Supporting conservation work and safeguarding the future of the species

The National Zoological Garden (NZG) in Pretoria is tremendously proud of the success of its Cape vulture breeding programme.

Right now, there are two vulture chicks on the nest. The chicks hatched in the second half of July, and are doing splendidly. They are part of a captive breeding initiative that aligns with the recently published Draft Biodiversity Management Plan that aims to safeguard the species in its natural habitat.

The NZG has been breeding Cape vultures (Gyps coprotheres) successfully since 1996. These birds are native to southern Africa, primarily inhabiting regions in South Africa, Lesotho, Botswana, and parts of northern Namibia. The Cape vulture is classified as vulnerable according to the IUCN Red List categories.

Since 1997, the NZG has achieved successful breeding, with five pairs of birds currently incubating, hatching, and raising one to three chicks every breeding season. Nesting material is provided on a weekly basis for building and lining nests during the breeding season. Eggs are entrusted to pairs for incubation, hatching, and rearing. Pairs tending chicks are fed twice a day. The rest of the colony is fed twice weekly. Nest inspections are conducted every other day to monitor egg laying.

Tracy Rehse, Conservation Director at the NZG, says she and her colleagues at the zoo staff take great pride in the success of the breeding programme. “It’s been a cornerstone of our conservation efforts since 1996. Through our dedicated work, we are contributing to the protection of this vulnerable species and its natural habitat in Southern Africa. Every chick hatched is a beacon of hope for the future of the Cape vulture.”

KINGDOM: Animalia (Animals)
PHYLUM: Chordata (Possessing a notochord)
CLASS: Aves (Birds)
ORDER: Accipitriformes (Diurnal birds of prey)
FAMILY: Accipitridae (Old world vultures)
SUB-FAMILY: Aegypiinae (Vultures)
GENUS: Gyps (Typical vultures)
SPECIES: Gyps coprotheres (Cape Vulture)


The Cape vulture is found in South Africa, Lesotho, Botswana and Mozambique. It formerly bred in Swaziland, Zimbabwe and Namibia, but is now extinct in Swaziland, and only small, non-breeding populations persist in Zimbabwe and Namibia. Vagrants are occasionally recorded in the Democratic Republic of the Congo and Zambia.

The Cape vulture has a creamy-buff body plumage, which contrasts with its dark flight and tail feathers and its black bill. Adults can be distinguished by their honey-coloured eyes and naked, bluish throat, whilst juveniles have brown eyes and a pink neck.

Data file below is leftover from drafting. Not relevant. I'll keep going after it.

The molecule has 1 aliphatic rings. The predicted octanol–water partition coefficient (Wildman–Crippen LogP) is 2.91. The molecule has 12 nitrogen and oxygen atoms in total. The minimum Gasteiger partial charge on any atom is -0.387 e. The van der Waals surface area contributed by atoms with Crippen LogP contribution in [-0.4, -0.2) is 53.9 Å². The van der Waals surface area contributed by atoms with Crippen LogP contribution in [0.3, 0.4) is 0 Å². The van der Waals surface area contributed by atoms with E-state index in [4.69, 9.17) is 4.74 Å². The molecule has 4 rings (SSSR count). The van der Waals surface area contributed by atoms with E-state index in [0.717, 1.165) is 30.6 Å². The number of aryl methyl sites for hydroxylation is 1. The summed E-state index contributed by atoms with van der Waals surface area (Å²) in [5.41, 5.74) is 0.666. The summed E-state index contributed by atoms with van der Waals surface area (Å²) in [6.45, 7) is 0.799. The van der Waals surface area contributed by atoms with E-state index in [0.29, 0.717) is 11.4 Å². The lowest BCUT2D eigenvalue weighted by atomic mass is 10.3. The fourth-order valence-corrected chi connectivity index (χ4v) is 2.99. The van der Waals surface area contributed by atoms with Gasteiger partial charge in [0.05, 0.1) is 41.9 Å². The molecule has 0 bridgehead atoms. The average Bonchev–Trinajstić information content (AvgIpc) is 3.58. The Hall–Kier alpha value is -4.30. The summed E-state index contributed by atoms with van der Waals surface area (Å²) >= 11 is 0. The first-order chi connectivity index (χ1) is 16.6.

Cape vultures inhabit open grassland, savannah and shrubland and is often found roosting on crags in mountainous regions.

Vultures feed on carrion (dead carcasses) and do not kill their own prey.

They are gregarious, feeding, roosting and breeding close to each other. Cape vultures are monogamous (having one partner at a time). They often feed in large groups and also are social breeders. The young birds normally form groups to forage and roost some distance from their breeding sites. Interactions between the different populations therefore do occur.

The nesting colonies can hold up to 1000 pairs in cliffs. The Cape Vulture usually remains within the foraging range, travelling over about 100 km from nesting and roosting sites. The juveniles may disperse over larger distances and form nursery areas outside the breeding colonies.

The Cape vulture’s life span in the wild is 15-25 years but they may live up to 70 years in captivity.

They are preyed on by leopards and jackals.

Cape vultures face a number of threats and, as a result, their populations are thought to be declining throughout much of their range.

A primary reason for these declines is poisoning. Farmers sometimes poison carcasses and leave them out to kill unwanted predators, such as leopards and jackals, but often the poison kills large groups of Cape vultures and other scavenging species that also feed on the carcass.

Collisions with power lines and vehicles are more recent dangers for the Cape vulture, as well as hunting for traditional medicine, human disturbance, and drowning in water tanks. In Namibia, mismanagement of rangelands has led to severe bush encroachment over large areas, and recent research has indicated that this has an adverse effect on their ability to find food.

Did you know?

  • A group of Vultures is known as a ‘venue’ and when the group is seen in the air, circling together; it is called a ‘kettle’
  • Vultures have incredible eyesight during the day which enables them to spot their prey while soaring through the sky; they can spot a large animal carcass from around 6 km away on open grassland or savanna plains
  • Vultures also have a very well-developed sense of smell which also helps them to find their food

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